NEW YORK, N.Y., Nov. 12, 2013 (GLOBE NEWSWIRE) -- The global consumer electronics industry is a "mature" industry, characterized by a winner-takes-all environment in which two giants -- Samsung and Apple -- are grabbing the lion's share of revenue growth and profit share (and where even those two companies are facing slowing momentum), where 56% of the more than 50 publicly-listed remaining players in the industry have either already fallen into or face possible financial distress, and where two-thirds of industry revenue in this second tier of companies is at the highest risk of distress -- up more than double from 2011. That's according to a new study by AlixPartners, the global business advisory firm.
The AlixPartners 2014 Global Consumer Electronics Outlook finds that, based on the key measures of EBITDA (earnings before interest, taxes, depreciation and amortization) and revenue performance, the consumer electronics sector today indeed breaks down into two main tiers. The first of these the study calls "The Top Two" -- Samsung and Apple -- with the second tier being called "The Rest." It further divides The Rest into two sub-tiers: "The Next Four" -- Panasonic, Sony, LG and Sharp -- and "Everybody Else."
Further, the study finds that a whopping 88% of revenues from companies in The Rest tier are in or face possible financial distress, as defined by an Altman Z-score analysis.
"Mapping players against these categories reveals just how much of a winner-takes-all scenario has arisen in this sector," said Karl Roberts, managing director at AlixPartners and co-lead of the firm's global TMT (technology-media-telecommunications) Practice. "Consumer electronics is now a mature industry, the go-go growth days are most likely in the past and from here on out, consumer electronics companies are going to have to face many of the same tough competitive challenges so many other industries have faced for years."
According to the study, Samsung and Apple together generate almost as much revenue and nearly five times as much EBITDA as The Rest tier combined. For instance, over the 12-month period ending March 31, a period reflecting the full effect of last year's holiday season, they recorded over four times more profit (as measured by EBITDA) than the rest of the players in the entire industry combined. Apple generated $58.5 billion in EBITDA -- more than 2.5 times than that of the rest of the sector's companies combined (excluding Samsung). And Samsung recorded EBITDA of $41.8 billion -- nearly two times that of the rest of the players combined (excluding Apple).
Meanwhile, companies making up The Rest tier saw their revenues in this timeframe drop by 7% (to $364 billion from $388 billion for the same timeframe a year earlier) and their profits contract by 28% (to $22.6 billion from $31.5 billion).
Panasonic, Sony, LG and Sharp Suffering Acutely
The Next Four -- Panasonic, Sony, LG and Sharp -- are suffering acutely: Their combined revenues fell by 8% and their profits dropped by 36% over this period, and the study finds that their profit margins were just 20-35% of those of The Top Two. And all four companies in this sub-tier are in financial distress or are at risk of being so. The Next Four generated 70% of The Rest's revenues during financial-year 2012—but just 50% of the sector's profits.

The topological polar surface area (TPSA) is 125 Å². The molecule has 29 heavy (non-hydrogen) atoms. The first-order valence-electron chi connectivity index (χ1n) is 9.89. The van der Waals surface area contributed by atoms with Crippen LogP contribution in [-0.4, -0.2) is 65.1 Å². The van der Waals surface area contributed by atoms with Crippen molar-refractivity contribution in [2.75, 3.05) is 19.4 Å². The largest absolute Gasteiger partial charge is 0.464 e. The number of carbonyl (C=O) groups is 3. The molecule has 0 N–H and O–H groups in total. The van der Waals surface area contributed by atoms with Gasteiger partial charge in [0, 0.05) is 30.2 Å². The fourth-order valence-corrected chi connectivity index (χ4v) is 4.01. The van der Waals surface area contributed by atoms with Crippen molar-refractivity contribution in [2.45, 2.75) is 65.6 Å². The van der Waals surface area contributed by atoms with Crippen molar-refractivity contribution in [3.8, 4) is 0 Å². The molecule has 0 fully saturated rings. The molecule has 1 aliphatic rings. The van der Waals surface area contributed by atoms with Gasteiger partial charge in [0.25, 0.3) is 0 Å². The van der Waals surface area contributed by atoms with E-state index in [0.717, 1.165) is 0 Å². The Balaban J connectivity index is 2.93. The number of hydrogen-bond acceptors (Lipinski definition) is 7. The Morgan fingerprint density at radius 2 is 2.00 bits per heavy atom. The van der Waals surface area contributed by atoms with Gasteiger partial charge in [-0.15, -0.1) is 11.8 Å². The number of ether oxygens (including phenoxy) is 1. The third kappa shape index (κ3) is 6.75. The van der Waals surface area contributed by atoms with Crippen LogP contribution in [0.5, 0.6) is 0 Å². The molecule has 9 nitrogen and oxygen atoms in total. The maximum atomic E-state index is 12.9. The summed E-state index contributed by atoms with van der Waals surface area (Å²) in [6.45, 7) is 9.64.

"As a group, looking at the publically available data, these four large companies are obviously having a significant challenge with negative growth and significant drops in profitability – what we would characterize as profitless revenue," said Michael Weyrich, managing director at AlixPartners and co-lead of the firm's global TMT Practice. "In other industries that have matured, big companies have usually found that their size is often little or no protection against trouble when this is the case."
The Everybody Else sub-tier of The Rest fared better, but not by much. Revenues in fiscal year 2012 remained nearly flat, and EBITDA declined by 16%, reaching an average of 9.7% in the sub-tier. Within this group, finds the study, gaming companies are largely profitable and enjoying some growth. But other companies -- such as those making audio components and equipment, as well as businesses focused on home entertainment and other electronics -- are fighting hard to sustain even meager profits and are experiencing modest to declining growth.
The study's analysis of companies in the Everybody Else sub-tier shows that players based in North America and Europe constitute the least profitable group, recording an average EBITDA of less than 9.7% and the highest overhead costs in 2012. It shows, for instance, that overhead costs in Germany averaged 27.5%, and that those in the US averaged 30.7%.
Meanwhile, companies based in the Asia-Pacific region, which account for 75% of revenues for this sub-tier, had an average EBITDA of just 5.5% in the 12-month period ending March 31, says the study. It also finds that historically dominating Japanese companies are facing harder times than the rest of the industry. Representing nearly two-thirds of the industry's revenue (excluding Samsung and Apple), Japanese enterprises, once the global leaders in this sector, saw their revenues drop by 12% in the period -- nearly twice as much as the entire tier's fall.
In addition to geographic trends, the study sees trends within the sub-tiers. For instance, in the Everybody Else sub-tier, companies that draw revenue primarily from sales of home electronics, set-top boxes, games, and electronic components and equipment have the lowest profitability, finds the study. Meanwhile, companies focused on selling classroom/online education, games and products for diversified consumers have the highest overhead costs, it finds.
Innovation No Longer Enough